Alison Malmon was a Potomac high-school student when her brother came home at the suggestion of the Columbia University counseling center.
For three years, the high-achieving college clown had been depressed and hearing voices, his family learned. A year and a half later, despite intensive interventions, Brian Malmon took his own life.
“He was ashamed and scared,” his sister says. “His friends didn’t know what to do or say. I wanted to let people know that they weren’t alone, that resources are available, that it’s okay to ask.”
Finding no college-based mental-health organizations, Malmon started one at the University of Pennsylvania. Three students came to the first meeting, but 85 attended a coffeehouse to raise funds and awareness. A friend of Malmon’s started a second chapter at Georgetown.
Malmon’s graduation in 2003 meant decision time: Would she teach the flying trapeze at Club Med or take the group national? Some well-known organizations offered to absorb her program, but “I had 1,000 times more passion because of my grief,” she says. She moved to DC and incorporated Active Minds to focus on erasing the stigma of illness and getting college students to open up.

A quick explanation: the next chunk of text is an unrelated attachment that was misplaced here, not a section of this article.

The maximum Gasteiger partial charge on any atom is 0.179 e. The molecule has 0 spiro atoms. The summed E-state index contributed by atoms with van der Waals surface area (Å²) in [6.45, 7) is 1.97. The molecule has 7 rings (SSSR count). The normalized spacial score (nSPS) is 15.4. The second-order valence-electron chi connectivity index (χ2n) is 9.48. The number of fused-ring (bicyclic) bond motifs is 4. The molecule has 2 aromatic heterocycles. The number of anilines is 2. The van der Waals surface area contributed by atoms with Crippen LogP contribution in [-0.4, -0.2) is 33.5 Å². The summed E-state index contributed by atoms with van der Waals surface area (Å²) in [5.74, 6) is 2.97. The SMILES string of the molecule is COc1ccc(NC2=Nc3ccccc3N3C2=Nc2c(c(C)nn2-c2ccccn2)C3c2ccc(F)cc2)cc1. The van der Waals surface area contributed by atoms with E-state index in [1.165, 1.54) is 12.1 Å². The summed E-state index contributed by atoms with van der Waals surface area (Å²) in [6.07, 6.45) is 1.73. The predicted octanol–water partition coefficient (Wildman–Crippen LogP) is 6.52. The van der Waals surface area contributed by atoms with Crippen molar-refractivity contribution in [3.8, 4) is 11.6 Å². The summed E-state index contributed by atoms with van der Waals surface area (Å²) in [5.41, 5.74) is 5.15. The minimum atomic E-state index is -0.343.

Why is the need so urgent? Schizophrenia, bipolar disorder, and other illnesses typically show up in the late teens and early twenties. Depression is common. One in ten college students has seriously considered suicide; 1,100 follow through every year.
So Malmon gives presentations, raises money, and works with mental-health associations, counseling centers, and student groups to make mental health as widely discussed and understood as physical health.
Active Minds has 100 chapters. “I’d love to see one at every college in America,” she says; she’s aiming for 300 by 2010. Had the group existed earlier, would it have saved Brian Malmon? “He didn’t realize there were others who suffered,” Alison says. “He didn’t see successful adults being open with their mental-health issues. I think he would have gotten help earlier than he did and not felt so lost.”
Now other students have the support Brian needed. “Being part of this group helped save my life,” read one e-mail to Alison. The thought makes her smile.